U.S. Regional Historical Newspapers – The Arizona Republican, The Atlanta Constitution, The Austin American Statesman, The Baltimore Sun, The Boston Globe, The Christian Science Monitor, The Cincinnati Enquirer, Dayton Daily News, Detroit Free Press, Hartford Courant, Indianapolis Star, Louisville Courier Journal, Minneapolis Star Tribune, The Nashville Tennessean, Newsday, New York Tribune / Herald Tribune, The Philadelphia Inquirer, Pittsburgh Post-Gazette, and St. Louis Post Dispatch
The California Digital Library is piloting an arrangement with ProQuest that provides access to 45 History Vault modules. At the end of the calendar year, UC may elect to purchase perpetual access to some of this content. Your feedback on which resources are most useful to you is welcome.
In the Library’s A-Z databases list, these resources have been grouped thematically into these categories; in some cases there are links to individual modules that we previously purchased. Once on the ProQuest platform, you can search within a single source or across multiple sources.
ProQuest History Vault – search across all ProQuest History vault collections
American Indians and the American West, 1809-1971 – Contains a large variety of collections from the U.S. National Archives, a series of collections from the Chicago History Museum, as well as selected first-hand accounts on Indian Wars and westward migration.
American Politics and Society – includes the collections: Thomas A. Edison Papers, Law and Society since the Civil War: American Legal Manuscripts from the Harvard Law School Library; Progressive Era: Reform, Regulation, and Rights; Progressive Era: Robert M. LaFollette Papers; Immigration: Records of the INS, 1880-1930; Records of the Children’s Bureau, 1912-1969; New Deal and World War II: President Franklin D. Roosevelt’s Office Files and Records of Federal Agencies; American Politics in the Early Cold War: Truman and Eisenhower Administrations, 1945-1961; FBI Confidential Files and Radical Politics in the U.S., 1945-1972; Students for a Democratic Society, Vietnam Veterans Against the War, and the anti-Vietnam War Movement; American Politics and Society from Kennedy to Watergate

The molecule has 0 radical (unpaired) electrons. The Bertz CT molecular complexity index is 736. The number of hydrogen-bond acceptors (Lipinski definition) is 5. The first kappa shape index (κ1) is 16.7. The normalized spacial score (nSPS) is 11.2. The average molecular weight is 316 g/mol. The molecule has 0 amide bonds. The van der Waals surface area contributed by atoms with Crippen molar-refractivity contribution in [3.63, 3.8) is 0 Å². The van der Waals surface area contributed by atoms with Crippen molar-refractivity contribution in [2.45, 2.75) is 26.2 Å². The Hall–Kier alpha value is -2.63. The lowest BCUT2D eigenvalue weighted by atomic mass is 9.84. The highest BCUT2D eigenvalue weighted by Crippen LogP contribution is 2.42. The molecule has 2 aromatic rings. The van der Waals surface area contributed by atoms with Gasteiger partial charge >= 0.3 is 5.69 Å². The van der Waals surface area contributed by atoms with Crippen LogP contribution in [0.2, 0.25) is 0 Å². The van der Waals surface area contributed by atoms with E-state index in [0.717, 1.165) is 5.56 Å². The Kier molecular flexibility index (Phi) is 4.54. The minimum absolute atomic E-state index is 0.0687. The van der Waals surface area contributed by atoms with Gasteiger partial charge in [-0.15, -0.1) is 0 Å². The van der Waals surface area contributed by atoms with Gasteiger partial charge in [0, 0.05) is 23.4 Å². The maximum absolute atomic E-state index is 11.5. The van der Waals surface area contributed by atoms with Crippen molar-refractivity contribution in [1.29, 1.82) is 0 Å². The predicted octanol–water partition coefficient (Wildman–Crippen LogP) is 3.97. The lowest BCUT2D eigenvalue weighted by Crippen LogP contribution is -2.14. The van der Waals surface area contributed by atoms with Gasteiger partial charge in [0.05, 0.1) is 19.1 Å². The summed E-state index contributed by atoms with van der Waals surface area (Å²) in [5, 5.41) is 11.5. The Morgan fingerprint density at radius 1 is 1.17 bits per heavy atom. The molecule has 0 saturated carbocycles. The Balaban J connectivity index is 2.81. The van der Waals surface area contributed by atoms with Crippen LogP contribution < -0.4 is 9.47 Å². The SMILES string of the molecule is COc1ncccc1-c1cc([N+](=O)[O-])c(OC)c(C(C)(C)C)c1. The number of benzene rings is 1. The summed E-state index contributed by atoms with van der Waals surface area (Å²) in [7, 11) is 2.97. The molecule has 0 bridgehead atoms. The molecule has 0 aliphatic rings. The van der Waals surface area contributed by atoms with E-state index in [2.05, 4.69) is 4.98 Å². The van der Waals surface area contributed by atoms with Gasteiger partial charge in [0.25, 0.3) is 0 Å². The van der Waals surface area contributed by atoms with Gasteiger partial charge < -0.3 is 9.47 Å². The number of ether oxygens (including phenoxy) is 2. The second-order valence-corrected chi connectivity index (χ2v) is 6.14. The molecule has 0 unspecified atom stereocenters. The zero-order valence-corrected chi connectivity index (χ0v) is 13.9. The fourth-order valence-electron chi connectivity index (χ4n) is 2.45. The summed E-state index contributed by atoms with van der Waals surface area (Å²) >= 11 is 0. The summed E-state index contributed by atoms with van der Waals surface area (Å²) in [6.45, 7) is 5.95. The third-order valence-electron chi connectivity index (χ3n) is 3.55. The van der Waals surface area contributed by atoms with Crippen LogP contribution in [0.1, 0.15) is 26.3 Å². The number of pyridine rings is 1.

Civil rights and the Black Freedom Struggle – includes the collections: Black Freedom Struggle in the 20th Century: Federal Government Records and Supplement; Organizational Records and Personal Papers Parts 1 & 2; and the NAACP Papers
International Relations and Military Conflicts – includes the collections: U.S. Military Intelligence Reports, 1911-1944; U.S. Diplomatic Post Records, 1914-1945; World War I: British Foreign Office Political Correspondence; World War I: Records of the American Expeditionary Forces, and Diplomacy in the World War I Era; Creation of Israel: British Foreign Office Correspondence on Palestine and Transjordan, 1940-1948; World War II: U.S. Documents on Planning, Operations, Intelligence, Axis War Crimes, and Refugees; Office of Strategic Services (OSS) – State Department Intelligence and Research Reports, 1941-1961; Confidential U.S. State Department Central Files, Africa and Middle East, 1960-1969, Asia, 1960-1969, Europe and Latin America, 1960-1969; and Vietnam War and American Foreign Policy, 1960-1975